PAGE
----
Some thoughts on localization vendor selection

by on Oct.29, 2009 , under localization, program management

Localization and translation are almost always outsourced, and for many good reasons. Vendor management is therefore crucial to any localization or translation program, and it starts with vendor selection. Every aspect of vendor management—the financial and legal relationship, communications, project coordination, risk planning, and so on—will be easier if you start by taking the time to find the vendor or vendors that are best-suited for your needs. A huge number of companies is eager to have your business, most of them will bend over backwards to adapt their processes to your needs, and many of them are truly excellent. But one size does not fit all. The best possible vendor for one company might be a lousy fit for your company. If I had to get it down to one sentence, my advice would be this:

Don’t go by price, go by who understands your needs the best.

If you have time for more than one sentence, read on. The best vendor is the one whose questions make sense, whose warnings ring true, and whose projections seem realistic. Trust your gut on this, because like Dr. Spock used to tell parents, “You know more than you think you do.” How do you find the vendor or vendors who will pass that gut-feel test? Here are some tips. Are they selling what you need?

What do you need—translation, interpretation, localization, or internationalization?

There might be a few vendors who can do it all, but most of them specialize on one or two of these service. If you’re not sure which ones you need, here’s a quick rundown on the differences.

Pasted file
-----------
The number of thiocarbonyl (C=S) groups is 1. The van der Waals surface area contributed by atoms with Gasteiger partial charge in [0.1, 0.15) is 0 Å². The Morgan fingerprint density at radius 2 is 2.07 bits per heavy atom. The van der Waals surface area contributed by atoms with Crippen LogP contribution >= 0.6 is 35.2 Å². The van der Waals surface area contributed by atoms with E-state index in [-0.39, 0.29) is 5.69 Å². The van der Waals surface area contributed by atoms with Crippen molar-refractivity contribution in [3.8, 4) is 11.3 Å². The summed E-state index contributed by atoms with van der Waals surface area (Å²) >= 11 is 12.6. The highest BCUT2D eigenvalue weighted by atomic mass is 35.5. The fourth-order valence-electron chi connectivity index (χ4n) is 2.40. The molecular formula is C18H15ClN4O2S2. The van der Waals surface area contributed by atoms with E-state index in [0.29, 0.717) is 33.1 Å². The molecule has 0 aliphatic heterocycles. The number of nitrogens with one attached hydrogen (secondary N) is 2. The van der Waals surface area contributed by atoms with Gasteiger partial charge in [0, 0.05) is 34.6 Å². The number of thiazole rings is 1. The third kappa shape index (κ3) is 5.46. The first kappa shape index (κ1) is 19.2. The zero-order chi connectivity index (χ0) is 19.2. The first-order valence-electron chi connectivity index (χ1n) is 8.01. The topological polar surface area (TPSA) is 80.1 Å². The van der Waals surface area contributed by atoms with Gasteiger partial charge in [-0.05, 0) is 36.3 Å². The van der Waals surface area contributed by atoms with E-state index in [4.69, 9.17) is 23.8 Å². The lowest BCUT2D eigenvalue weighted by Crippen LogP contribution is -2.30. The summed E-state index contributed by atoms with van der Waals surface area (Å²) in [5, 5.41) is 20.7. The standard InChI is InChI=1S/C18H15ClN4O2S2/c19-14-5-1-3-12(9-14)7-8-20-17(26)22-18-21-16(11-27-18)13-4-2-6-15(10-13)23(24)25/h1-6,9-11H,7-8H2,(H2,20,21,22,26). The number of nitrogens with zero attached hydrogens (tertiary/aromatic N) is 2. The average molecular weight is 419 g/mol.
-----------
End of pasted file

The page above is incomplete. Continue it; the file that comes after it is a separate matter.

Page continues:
Translation, often abbreviated T9N (T, nine more letters, N), means converting text from one language to another. If you are a best-selling novelist in Scotland, your books are translated from British English into a gazillion other languages. Harry Potter is available in 67 languages including both simplified and traditional Chinese? They’re even translated into American English! That’s right–if you pick up a copy of the first book at Heathrow, enjoy it on your flight home, and then decide to pick up book two on your way out of O’Hare, you’re in for a surprise; Harry and his friends don’t speak the same language. I like the British English ones better, myself—I think it makes more sense when British schoolchildren use British colloquialisms—even though sometimes I don’t understand every detail. Did you know that when British kids revise, they’re studying for an exam? When American kids revise, they’re rewriting a paper!

Interpretation is when you do translation live, on the fly. Interpreters are the staffers who translate at meetings of world leaders or who work in the sound booths behind the scenes at the UN for all those diplomats wearing headsets. Interpretation is a special skill that goes beyond basic translation—interpreters have to work instantaneously without reference materials, and simultaneously, speaking in one language while listening in another. Interpreters also have to be attuned to the cultural and political nuances of a situation, and they typically have to be experts in (or bone up on) the subject matter at hand. You might think those world leaders are under incredible pressure, but the interpreters have it far worse! A friend told me about interpreting for an incredibly high-level meeting; she couldn’t tell me the details, but I was able to piece together that it was probably for the meeting between Presidents Bill Clinton and Jiang Zemin talking about nuclear weaponry. She explained that she worked in a tag-team of four interpreters working fifteen minutes at a time, because that’s the most stress anyone could handle. Another friend told about a much more pleasurable interpreting job, in which she learned all about wine-making while translating for a group of Spanish investors visiting wineries California.